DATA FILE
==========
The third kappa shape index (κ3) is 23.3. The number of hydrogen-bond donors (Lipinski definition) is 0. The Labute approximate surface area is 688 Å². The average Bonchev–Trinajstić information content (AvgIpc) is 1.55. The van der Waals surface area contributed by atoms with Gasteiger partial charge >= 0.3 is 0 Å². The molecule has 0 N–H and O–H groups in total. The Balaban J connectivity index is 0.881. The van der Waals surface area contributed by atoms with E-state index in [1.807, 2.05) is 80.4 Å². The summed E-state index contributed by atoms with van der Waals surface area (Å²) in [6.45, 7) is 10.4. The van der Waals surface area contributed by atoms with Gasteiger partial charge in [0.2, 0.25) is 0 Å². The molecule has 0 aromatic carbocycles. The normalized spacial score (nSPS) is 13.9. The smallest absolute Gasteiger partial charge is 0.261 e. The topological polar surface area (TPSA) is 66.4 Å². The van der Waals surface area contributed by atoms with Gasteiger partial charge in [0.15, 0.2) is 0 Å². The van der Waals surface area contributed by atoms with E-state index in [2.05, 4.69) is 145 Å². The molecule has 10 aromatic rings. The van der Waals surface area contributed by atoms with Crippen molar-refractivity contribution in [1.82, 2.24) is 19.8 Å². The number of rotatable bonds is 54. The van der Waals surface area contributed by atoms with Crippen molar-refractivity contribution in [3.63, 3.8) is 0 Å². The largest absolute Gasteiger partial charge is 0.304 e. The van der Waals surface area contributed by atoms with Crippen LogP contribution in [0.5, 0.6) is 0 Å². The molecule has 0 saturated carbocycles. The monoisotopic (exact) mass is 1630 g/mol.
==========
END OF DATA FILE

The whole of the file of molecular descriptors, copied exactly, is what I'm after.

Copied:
The third kappa shape index (κ3) is 23.3. The number of hydrogen-bond donors (Lipinski definition) is 0. The Labute approximate surface area is 688 Å². The average Bonchev–Trinajstić information content (AvgIpc) is 1.55. The van der Waals surface area contributed by atoms with Gasteiger partial charge >= 0.3 is 0 Å². The molecule has 0 N–H and O–H groups in total. The Balaban J connectivity index is 0.881. The van der Waals surface area contributed by atoms with E-state index in [1.807, 2.05) is 80.4 Å². The summed E-state index contributed by atoms with van der Waals surface area (Å²) in [6.45, 7) is 10.4. The van der Waals surface area contributed by atoms with Gasteiger partial charge in [0.2, 0.25) is 0 Å². The molecule has 0 aromatic carbocycles. The normalized spacial score (nSPS) is 13.9. The smallest absolute Gasteiger partial charge is 0.261 e. The topological polar surface area (TPSA) is 66.4 Å². The van der Waals surface area contributed by atoms with Gasteiger partial charge in [0.15, 0.2) is 0 Å². The van der Waals surface area contributed by atoms with E-state index in [2.05, 4.69) is 145 Å². The molecule has 10 aromatic rings. The van der Waals surface area contributed by atoms with Crippen molar-refractivity contribution in [1.82, 2.24) is 19.8 Å². The number of rotatable bonds is 54. The van der Waals surface area contributed by atoms with Crippen molar-refractivity contribution in [3.63, 3.8) is 0 Å². The largest absolute Gasteiger partial charge is 0.304 e. The van der Waals surface area contributed by atoms with Crippen LogP contribution in [0.5, 0.6) is 0 Å². The molecule has 0 saturated carbocycles. The monoisotopic (exact) mass is 1630 g/mol.